As I reflect upon these two experiences – the production of Romeo and Juliet and the performance of the Chester Children’s Chorus – it strikes me that both can tell us a great deal about the significance of the arts and humanities at times when they are in peril of being overlooked. The production of Romeo and Juliet, however wrapped it might have been in the pyrotechnics of post-modern theater, nevertheless still speaks to audiences of all ages 420 years after it was first published. Shakespeare’s plays endure because of their ability to capture the complexity of human emotion and the depth of the human spirit. His evocative language transcends cultural and linguistic differences.

At the Chorus concert, I was moved by the young students’ visible connection with the music – be it classical, modern, or pop. They give themselves over to the music with abandon. For those two hours, I found myself caught up in the power of the music to communicate deeply felt emotions, binding the singers to each other and to their audience.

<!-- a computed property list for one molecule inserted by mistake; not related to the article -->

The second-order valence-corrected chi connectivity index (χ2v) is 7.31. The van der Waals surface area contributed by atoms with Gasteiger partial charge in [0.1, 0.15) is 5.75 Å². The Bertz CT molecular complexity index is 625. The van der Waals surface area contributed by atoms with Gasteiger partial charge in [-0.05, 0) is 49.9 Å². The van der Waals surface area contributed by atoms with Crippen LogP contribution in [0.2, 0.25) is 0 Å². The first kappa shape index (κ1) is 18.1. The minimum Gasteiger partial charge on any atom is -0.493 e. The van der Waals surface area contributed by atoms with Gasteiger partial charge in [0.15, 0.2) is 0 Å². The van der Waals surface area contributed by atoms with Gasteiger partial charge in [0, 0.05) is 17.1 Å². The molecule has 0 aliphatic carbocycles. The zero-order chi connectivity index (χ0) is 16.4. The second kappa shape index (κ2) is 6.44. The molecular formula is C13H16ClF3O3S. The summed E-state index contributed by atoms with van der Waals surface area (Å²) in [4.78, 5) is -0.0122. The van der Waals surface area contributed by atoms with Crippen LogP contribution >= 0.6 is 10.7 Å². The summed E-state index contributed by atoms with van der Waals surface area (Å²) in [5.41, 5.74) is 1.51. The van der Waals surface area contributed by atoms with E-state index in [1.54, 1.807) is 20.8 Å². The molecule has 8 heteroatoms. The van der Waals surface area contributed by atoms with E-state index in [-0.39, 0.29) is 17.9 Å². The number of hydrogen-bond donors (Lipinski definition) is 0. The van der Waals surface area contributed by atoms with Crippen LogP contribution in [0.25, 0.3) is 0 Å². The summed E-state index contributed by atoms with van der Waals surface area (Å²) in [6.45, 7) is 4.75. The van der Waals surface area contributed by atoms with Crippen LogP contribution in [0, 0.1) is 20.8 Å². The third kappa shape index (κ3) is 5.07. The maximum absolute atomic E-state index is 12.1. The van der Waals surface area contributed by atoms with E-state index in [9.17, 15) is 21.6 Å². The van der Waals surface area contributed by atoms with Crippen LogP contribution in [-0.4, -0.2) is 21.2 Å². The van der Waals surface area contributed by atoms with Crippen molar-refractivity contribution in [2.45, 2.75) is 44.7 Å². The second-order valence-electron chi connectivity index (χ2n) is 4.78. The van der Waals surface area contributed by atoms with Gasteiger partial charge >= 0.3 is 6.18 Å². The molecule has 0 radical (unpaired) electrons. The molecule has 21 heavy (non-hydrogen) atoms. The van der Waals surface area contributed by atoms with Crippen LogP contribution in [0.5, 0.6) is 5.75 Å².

We find ourselves at a moment when liberal arts institutions often are asked to justify their existence. We are frequently asked to assess our value in practical terms – how much money do our alumni earn; what types of professions do they enter; how quickly do they find work. These are certainly important questions. Of course we want the investment in higher education to enhance the life chances of our students. And if we want that investment to pay off, I know that your parents do as well.

Because we are asked about the utility of a liberal arts education we often respond in kind. We say that unlike many other educational systems around the world that equate teaching and learning with rote memorization and the regurgitation of ideas, institutions like Swarthmore prepare students to think critically and analytically, to communicate their ideas persuasively, to work in collaboration with others, and to engage civilly and productively with ideas with which they may differ. These are precisely the skills that will help them succeed in their chosen profession they select.

However true and necessary this type of defense may be, when we rely on it alone, we miss the opportunity to reframe and reclaim enduring ideas about the value of education. What is the value of a liberal arts education for its own sake? How can we describe the value of fields – such as arts and humanities – that in popular media are often characterized as superfluous or frivolous?